There was the beginning of a speech, almost religious, which he, reeling, still couldn't grasp except in fragments of the pediatrician's voice.
". . . certain characteristics. . . important signs. . . look. See the eyes, the fold of skin in the inside corner of the eyelid, the slant. . . the little finger curved inward. . . the back of the cranium is flatter. . . muscular hypotonia. . . the lower-set ears and. . ."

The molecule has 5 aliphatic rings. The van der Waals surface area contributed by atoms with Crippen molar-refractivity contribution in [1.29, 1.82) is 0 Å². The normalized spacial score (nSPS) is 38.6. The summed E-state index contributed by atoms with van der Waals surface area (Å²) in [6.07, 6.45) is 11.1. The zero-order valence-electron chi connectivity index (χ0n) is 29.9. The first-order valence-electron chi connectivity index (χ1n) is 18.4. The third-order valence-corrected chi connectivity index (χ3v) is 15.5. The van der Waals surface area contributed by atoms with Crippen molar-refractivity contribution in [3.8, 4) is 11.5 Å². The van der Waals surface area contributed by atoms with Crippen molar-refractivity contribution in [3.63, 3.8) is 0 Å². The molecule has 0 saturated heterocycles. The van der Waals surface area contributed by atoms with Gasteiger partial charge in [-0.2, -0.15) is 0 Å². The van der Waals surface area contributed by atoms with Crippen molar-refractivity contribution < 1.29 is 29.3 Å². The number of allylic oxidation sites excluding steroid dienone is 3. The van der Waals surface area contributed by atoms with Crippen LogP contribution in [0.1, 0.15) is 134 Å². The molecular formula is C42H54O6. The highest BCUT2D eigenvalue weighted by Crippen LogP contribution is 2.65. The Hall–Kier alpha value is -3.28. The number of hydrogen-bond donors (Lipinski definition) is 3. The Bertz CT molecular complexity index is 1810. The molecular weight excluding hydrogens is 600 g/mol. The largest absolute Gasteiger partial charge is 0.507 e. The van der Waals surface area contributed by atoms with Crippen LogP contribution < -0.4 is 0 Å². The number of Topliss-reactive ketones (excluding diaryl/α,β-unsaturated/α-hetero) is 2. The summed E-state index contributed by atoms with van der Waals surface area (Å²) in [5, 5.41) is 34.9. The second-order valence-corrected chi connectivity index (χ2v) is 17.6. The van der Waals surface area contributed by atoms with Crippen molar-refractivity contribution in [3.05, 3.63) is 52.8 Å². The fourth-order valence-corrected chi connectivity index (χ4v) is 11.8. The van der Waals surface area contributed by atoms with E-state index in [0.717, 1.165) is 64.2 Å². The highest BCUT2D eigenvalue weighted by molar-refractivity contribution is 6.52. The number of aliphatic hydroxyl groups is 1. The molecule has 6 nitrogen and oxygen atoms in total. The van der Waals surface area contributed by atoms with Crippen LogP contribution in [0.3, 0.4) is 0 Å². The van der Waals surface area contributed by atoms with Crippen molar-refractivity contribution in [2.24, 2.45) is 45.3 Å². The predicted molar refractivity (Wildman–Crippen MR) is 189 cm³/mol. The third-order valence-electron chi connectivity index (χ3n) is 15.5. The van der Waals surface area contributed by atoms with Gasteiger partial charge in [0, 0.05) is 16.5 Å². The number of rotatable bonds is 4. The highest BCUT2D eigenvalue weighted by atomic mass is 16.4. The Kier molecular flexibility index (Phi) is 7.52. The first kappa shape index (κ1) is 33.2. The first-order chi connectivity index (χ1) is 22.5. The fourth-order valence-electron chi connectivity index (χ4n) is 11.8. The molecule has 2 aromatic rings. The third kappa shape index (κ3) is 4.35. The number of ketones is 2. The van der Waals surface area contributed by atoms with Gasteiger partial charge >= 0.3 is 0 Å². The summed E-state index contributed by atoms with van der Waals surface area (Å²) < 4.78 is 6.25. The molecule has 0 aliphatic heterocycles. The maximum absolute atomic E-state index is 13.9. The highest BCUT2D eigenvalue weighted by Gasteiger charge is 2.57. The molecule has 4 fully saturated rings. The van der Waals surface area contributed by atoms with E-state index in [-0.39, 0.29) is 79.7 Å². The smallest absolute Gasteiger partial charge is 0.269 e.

He immediately remembered his friend's master's thesis in genetics. He'd proofed it two months earlier and the characteristics of trisomy 21, known as Down syndrome, or, more crudely, back in the '80s, "mongolism," the subject of the thesis, were still fresh in his mind. He'd talked with his friend several times about aspects of the thesis and curiosities of the study (one that suddenly sprang to mind was the first question an Arabic family had asked when told of the problem: "Will he be able to have children?" Which seemed funny, like another cartoon). It was thus, in a split second, in the grips of the biggest spin of his life, the only one, strictly speaking, that he didn't have time (and wouldn't for the rest of his life) to domesticate in a literary representation, he learned the power of the expression "forever"—the idea that some things really were irremediable, and the absolute, but obvious feeling that there was no turning back time, something he'd always refused to accept. Everything could be started over, but not now; everything could be redone, but not this; everything could go back to nothing and remake itself, but now everything had a granite-like, insurmountable solidity. The last limit, that of innocence, had been crossed; his stubbornly prolonged childhood ended here, feeling faint to his very core, reeling backward, not hearing another word of the doctors' stupid babble, just remembering the thesis he'd read line by line, painstakingly correcting syntactical and stylistic details here and there, amused by the curiosities that described, with the cold, exact power of science, his child's essence. Which was this word: "mongoloid."